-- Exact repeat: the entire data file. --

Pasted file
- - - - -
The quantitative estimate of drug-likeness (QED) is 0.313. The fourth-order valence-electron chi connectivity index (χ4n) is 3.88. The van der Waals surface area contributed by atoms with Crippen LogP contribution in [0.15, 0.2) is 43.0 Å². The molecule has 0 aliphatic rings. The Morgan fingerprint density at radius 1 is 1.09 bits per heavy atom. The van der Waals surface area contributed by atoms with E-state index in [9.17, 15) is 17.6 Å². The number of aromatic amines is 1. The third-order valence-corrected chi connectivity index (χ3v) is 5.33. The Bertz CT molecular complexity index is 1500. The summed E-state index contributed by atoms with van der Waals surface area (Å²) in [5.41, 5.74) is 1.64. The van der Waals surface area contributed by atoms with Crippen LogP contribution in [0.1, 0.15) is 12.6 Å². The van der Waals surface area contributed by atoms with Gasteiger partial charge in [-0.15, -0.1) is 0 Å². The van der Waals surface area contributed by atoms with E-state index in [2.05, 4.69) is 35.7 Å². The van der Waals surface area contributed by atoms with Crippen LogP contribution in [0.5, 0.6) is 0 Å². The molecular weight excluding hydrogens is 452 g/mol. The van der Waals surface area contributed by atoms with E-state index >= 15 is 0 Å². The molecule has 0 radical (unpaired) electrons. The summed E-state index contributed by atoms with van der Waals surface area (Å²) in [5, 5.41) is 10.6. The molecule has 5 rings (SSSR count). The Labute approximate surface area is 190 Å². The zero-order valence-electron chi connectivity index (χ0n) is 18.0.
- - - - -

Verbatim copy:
The quantitative estimate of drug-likeness (QED) is 0.313. The fourth-order valence-electron chi connectivity index (χ4n) is 3.88. The van der Waals surface area contributed by atoms with Crippen LogP contribution in [0.15, 0.2) is 43.0 Å². The molecule has 0 aliphatic rings. The Morgan fingerprint density at radius 1 is 1.09 bits per heavy atom. The van der Waals surface area contributed by atoms with E-state index in [9.17, 15) is 17.6 Å². The number of aromatic amines is 1. The third-order valence-corrected chi connectivity index (χ3v) is 5.33. The Bertz CT molecular complexity index is 1500. The summed E-state index contributed by atoms with van der Waals surface area (Å²) in [5.41, 5.74) is 1.64. The van der Waals surface area contributed by atoms with Crippen LogP contribution in [0.1, 0.15) is 12.6 Å². The van der Waals surface area contributed by atoms with Gasteiger partial charge in [-0.15, -0.1) is 0 Å². The van der Waals surface area contributed by atoms with E-state index in [2.05, 4.69) is 35.7 Å². The van der Waals surface area contributed by atoms with Crippen LogP contribution in [0.5, 0.6) is 0 Å². The molecular weight excluding hydrogens is 452 g/mol. The van der Waals surface area contributed by atoms with E-state index >= 15 is 0 Å². The molecule has 0 radical (unpaired) electrons. The summed E-state index contributed by atoms with van der Waals surface area (Å²) in [5, 5.41) is 10.6. The molecule has 5 rings (SSSR count). The Labute approximate surface area is 190 Å². The zero-order valence-electron chi connectivity index (χ0n) is 18.0.